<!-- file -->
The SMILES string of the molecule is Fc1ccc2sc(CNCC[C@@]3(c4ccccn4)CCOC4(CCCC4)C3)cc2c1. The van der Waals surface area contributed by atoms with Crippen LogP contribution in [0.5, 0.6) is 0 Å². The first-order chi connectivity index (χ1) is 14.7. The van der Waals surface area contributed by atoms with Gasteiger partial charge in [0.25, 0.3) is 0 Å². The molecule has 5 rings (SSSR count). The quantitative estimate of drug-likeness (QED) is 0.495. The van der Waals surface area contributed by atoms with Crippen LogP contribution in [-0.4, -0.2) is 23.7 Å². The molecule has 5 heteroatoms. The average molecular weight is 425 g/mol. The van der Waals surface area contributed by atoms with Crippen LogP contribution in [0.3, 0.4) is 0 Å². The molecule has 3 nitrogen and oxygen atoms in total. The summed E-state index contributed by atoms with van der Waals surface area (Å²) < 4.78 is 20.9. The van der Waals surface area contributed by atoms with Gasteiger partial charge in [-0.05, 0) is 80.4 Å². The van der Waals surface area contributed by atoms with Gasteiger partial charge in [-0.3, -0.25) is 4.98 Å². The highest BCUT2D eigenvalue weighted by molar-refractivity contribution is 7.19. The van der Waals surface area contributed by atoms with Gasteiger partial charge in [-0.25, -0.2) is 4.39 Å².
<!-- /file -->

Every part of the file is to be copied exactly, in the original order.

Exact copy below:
The SMILES string of the molecule is Fc1ccc2sc(CNCC[C@@]3(c4ccccn4)CCOC4(CCCC4)C3)cc2c1. The van der Waals surface area contributed by atoms with Crippen LogP contribution in [0.5, 0.6) is 0 Å². The first-order chi connectivity index (χ1) is 14.7. The van der Waals surface area contributed by atoms with Gasteiger partial charge in [0.25, 0.3) is 0 Å². The molecule has 5 rings (SSSR count). The quantitative estimate of drug-likeness (QED) is 0.495. The van der Waals surface area contributed by atoms with Crippen LogP contribution in [-0.4, -0.2) is 23.7 Å². The molecule has 5 heteroatoms. The average molecular weight is 425 g/mol. The van der Waals surface area contributed by atoms with Crippen LogP contribution in [0.3, 0.4) is 0 Å². The molecule has 3 nitrogen and oxygen atoms in total. The summed E-state index contributed by atoms with van der Waals surface area (Å²) < 4.78 is 20.9. The van der Waals surface area contributed by atoms with Gasteiger partial charge in [-0.05, 0) is 80.4 Å². The van der Waals surface area contributed by atoms with Gasteiger partial charge in [-0.3, -0.25) is 4.98 Å². The highest BCUT2D eigenvalue weighted by molar-refractivity contribution is 7.19. The van der Waals surface area contributed by atoms with Gasteiger partial charge in [-0.25, -0.2) is 4.39 Å².